Defending Advertising, pp. 341–49
Jerry Kirkpatrick’s book, In Defense of Advertising, is an intellectually stimulating and enjoyable read that combines a Randian philosophical framework with Misesian economics to provide a solid defense of advertising as an essential element of free market economy.
Reply to Juliusz Jablecki
Kirkpatrick responds to "minor shortcomings" discussed in Juliusz Jablecki’s review of In Defense of Advertising ("Defending Advertising"). The main issue is the need to delve deeply into the Objectivist ethics and epistemology in order to defend the very applied and concrete discipline of advertising. Kirkpatrick expands on this need and then briefly addresses additional minor complaints mentioned in the generally positive review.
Rejoinder to Jerry Kirkpatrick
Jerry Kirkpatrick’s reply ("The Connection between Advertising and Objectivist Epistemology") to Juliusz Jablecki’s review of his book, In Defense of Advertising, does address most of the criticisms raised therein. Nevertheless, Kirkpatrick’s account of the views of Ludwig von Mises, and his own opinion of the relationship between Christianity and capitalism, remain one-sided and incomplete.
Reply to Stephen E. Parrish, "God and Objectivism: A Critique of Objectivist Philosophy of Religion" (Spring 2007) and Patrick Toner, "Objectivist Atheology" (Spring 2007)
In Ayn Rand’s philosophical perspective, and in the working epistemology of science, claims, about which there is no knowledge originating in the evidence of the senses, are considered—in the words of physicist Wolfgang Pauli—"not even false." Theistic arguments presented in The Journal of Ayn Rand Studies by Parrish and Toner are in this category. Various claims to which Parrish and Toner refer are shown to come from misuse of intuition, middle-school fallacies about probability, and attempts to deduce the existence of a god from temporary (and for the most part already closed) gaps in scientific knowledge.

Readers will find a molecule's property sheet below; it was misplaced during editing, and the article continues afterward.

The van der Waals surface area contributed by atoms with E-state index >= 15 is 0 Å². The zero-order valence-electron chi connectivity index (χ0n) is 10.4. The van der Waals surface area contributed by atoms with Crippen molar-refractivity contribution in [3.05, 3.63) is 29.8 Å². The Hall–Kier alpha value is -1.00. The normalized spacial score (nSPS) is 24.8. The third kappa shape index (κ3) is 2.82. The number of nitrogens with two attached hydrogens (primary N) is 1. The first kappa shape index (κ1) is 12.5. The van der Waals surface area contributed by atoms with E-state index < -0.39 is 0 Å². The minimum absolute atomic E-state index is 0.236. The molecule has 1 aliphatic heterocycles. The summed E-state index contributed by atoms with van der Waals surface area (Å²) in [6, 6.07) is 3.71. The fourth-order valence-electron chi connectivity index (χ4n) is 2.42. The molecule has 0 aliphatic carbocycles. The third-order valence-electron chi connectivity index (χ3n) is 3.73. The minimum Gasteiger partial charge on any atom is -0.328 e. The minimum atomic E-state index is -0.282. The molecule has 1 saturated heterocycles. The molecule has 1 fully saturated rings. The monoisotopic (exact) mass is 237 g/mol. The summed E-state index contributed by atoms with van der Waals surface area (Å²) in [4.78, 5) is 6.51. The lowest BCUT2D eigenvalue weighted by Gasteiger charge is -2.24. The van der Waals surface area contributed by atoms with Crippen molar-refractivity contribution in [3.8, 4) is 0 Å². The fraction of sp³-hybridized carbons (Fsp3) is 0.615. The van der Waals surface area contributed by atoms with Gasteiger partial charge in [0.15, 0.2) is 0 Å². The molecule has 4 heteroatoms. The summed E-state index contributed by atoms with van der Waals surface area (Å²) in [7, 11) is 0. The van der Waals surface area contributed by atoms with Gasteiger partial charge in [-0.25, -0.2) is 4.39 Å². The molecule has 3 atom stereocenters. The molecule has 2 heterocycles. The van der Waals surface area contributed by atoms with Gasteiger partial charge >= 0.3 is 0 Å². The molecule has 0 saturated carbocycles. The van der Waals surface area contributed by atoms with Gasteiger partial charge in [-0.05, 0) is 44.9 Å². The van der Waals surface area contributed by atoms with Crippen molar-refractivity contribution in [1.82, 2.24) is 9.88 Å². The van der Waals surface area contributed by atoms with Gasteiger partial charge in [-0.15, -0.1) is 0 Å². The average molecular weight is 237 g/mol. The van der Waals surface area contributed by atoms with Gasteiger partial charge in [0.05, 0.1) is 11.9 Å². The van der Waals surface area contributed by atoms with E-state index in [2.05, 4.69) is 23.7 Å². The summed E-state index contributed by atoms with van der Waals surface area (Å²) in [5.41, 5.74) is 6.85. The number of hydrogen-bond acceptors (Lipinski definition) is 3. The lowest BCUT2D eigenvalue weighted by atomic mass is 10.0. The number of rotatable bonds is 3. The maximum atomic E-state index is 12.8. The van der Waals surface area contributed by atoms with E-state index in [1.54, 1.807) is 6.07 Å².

Rejoinder to Adam Reed
Stephen E. Parrish
This is a response to Adam Reed’s critique ("Not Even False," The Journal of Ayn Rand Studies, Spring 2008) of Parrish’s essay, "God and Objectivism" (The Journal of Ayn Rand Studies, Spring 2007). Parrish argues that Reed ignores most of his critical points with regard to Objectivism, while committing several fallacies and embracing his own arbitrary positions.
Rejoinder to Adam Reed
In this brief note, Toner discusses Adam Reed’s reply ("Not Even False," The Journal of Ayn Rand Studies, Spring 2008) to his earlier paper, "Objectivist Atheology" (The Journal of Ayn Rand Studies, Spring 2007). He argues that Reed’s criticisms do not hold up under scrutiny.
9, NO. 2:
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Copyright ©2012 by The Journal of Ayn Rand Studies Foundation. Printed in USA.
Library of Congress Catalog Card Number, ISSN 1526-1018; E-ISSN 2169-7132